Do you think it's possible to make your own LED headlamp for exploring caves, etc? What would you house it in?
Sure, it's possible - though unless you value your time fairly lowly, you may find a commercial product to be a better option. Generic Chinese-made LED headlamps are pretty commonly available these days - here in Australia, Jaycar has a few, for instance.
The housing is is more of an issue for headlamps than for flashlights; you don't want to just strap a project box to your forehead. If I were intent on building my own stylish LED headlamp, I think I'd buy a broken brass calcium carbide miner's lamp, core out the acetylene-generating hardware, and install my electronics in that.
(People still use carbide lamps, by the way, thanks to their excellent brightness and decent run time, and they're not the bombs-strapped-to-your-head you might think they'd be, as long as you keep them in good order.)
After I told him what you said about installing a full height 2.5 inch drive in a case made for a thinner one, my local Mac guy said this:
- "Most all 2.5" FW drives use the FireWire bus for power, and there is not enough current (milliamps) available to spin up the older "fat" hard drives (they all take in excess of one amp DC to spin up - not available on the FireWire bus). If you can find a powered (HAS to have sufficient power - more than 1.5 amps DC) drive enclosure, it should work.
- "Also, you are taking a big chance on overloading and blowing your FireWire bus (on the motherboard) by placing a peripheral load far in excess of the spec (not to exceed 500mA maximum). This can cause permanent damage to your computer."
Do you have any thoughts or recommendations how to work around this?
Your local Mac guy seems to be trying hard to reinforce prejudices about "Mac guys".
My recommendation: Plug the drive in and see if it works. It probably will. A decent selection of 3.5 inch drives will work fine from FireWire power, after all, through a suitable adapter.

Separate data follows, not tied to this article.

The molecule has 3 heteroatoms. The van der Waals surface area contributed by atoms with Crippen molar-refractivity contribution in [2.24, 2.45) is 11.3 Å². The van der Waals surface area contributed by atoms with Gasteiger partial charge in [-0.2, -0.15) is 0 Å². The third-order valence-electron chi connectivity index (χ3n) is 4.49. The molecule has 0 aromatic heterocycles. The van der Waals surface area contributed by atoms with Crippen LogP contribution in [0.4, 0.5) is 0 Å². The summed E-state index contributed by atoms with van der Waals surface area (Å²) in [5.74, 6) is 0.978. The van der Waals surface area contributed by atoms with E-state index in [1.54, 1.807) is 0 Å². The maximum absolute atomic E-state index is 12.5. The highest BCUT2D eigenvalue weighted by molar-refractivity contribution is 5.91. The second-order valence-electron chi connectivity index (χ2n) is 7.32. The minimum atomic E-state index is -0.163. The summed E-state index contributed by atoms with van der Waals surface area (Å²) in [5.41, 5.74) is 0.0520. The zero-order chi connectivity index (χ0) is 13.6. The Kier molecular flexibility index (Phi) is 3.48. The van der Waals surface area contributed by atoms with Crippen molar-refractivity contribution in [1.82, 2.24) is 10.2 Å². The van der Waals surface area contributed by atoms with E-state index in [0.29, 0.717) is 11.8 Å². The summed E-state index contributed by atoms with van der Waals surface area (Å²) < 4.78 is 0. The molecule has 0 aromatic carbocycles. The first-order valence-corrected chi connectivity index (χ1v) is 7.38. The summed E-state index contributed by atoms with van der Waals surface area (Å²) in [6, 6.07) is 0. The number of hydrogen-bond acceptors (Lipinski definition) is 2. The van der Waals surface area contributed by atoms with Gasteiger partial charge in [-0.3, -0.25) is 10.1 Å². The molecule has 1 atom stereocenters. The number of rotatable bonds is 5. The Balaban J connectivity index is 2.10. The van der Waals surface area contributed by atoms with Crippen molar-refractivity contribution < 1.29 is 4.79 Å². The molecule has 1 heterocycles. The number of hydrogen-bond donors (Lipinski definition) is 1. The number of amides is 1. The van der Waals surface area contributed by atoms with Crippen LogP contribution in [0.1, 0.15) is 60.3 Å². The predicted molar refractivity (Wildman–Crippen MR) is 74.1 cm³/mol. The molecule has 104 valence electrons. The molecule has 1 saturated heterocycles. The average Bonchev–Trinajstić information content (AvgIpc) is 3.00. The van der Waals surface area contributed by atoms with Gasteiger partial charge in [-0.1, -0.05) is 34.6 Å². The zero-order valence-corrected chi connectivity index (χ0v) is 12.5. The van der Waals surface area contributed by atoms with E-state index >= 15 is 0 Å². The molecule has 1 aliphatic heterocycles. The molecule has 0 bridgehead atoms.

Fat 2.5 inch drives really don't draw much more juice than thin ones. They're still laptop drives, with dinky little motors and lightweight platter stacks.
The FireWire spec allows for current up to 1.5 amps (see page 4 of the the PDF FireWire 800 Tech Brief here). It also allows for up to 30 volts, though (according to that Tech Brief; I've also seen the ceiling quoted as 40V). I don't know how close to the spec numbers any real FireWire controllers can manage. I think the limitations are more likely to be on maximum voltage rather than maximum current, though; I think most FireWire controllers top out at 12V, because that's all they get from the computer's PSU.
Your correspondent may be thinking about USB, which does have a 500mA current limit per root port or self-powered hub.
In any case, I've never heard of anybody damaging any FireWire (or USB) controllers by trying to connect too demanding a drive. FireWire and USB both handle overcurrent elegantly, as far as I can see; they just don't deliver the juice, and the drive doesn't spin up. I'm not an authority on the subject, but I think I've got more experience than your non-spec-reading buddy there.
If you dead-short the FireWire power rail to ground then you might perhaps damage something.
So don't do that.
I recently purchased a Kensington Pocket Mouse Pro Wireless for the bargain price of $AU20, which seems to work OK (apart from very agressive battery saving) but the included alkaline AAA batteries were practically unusable within two weeks of moderate use. Using your educated judgement (or a guess) do you think rechargeable batteries would work all right in this mouse, and if so would I be better off with NiCd or NiMH?
I was considering one of these relatively cheap chargers from Jaycar with suitable batteries. The bottom of the mouse has spec ratings of 3V 0.1A, which I guess rules out rechargeables, but your thoughts would be appreciated.
I don't know whether rechargeables would be OK, but they probably would. Kensington "recommend" you use alkalines, but don't say that you shouldn't use rechargeables. There's a good chance that the mouse'll be happy from 2.4V, but the only way to be sure is to try.
NiMH is definitely the way to go; you can't get anything like as much capacity from NiCd cells, especially in small sizes.
You might like to try this charger, by the way. Decent price (because it uses USB power rather than having its own plugpack), and some cells included. It only charges a couple of cells at a time, but whaddayawant for this kind of money?
Can you explain Australia's funny automobile laws? What is "rego"? I've figured out right hand drive.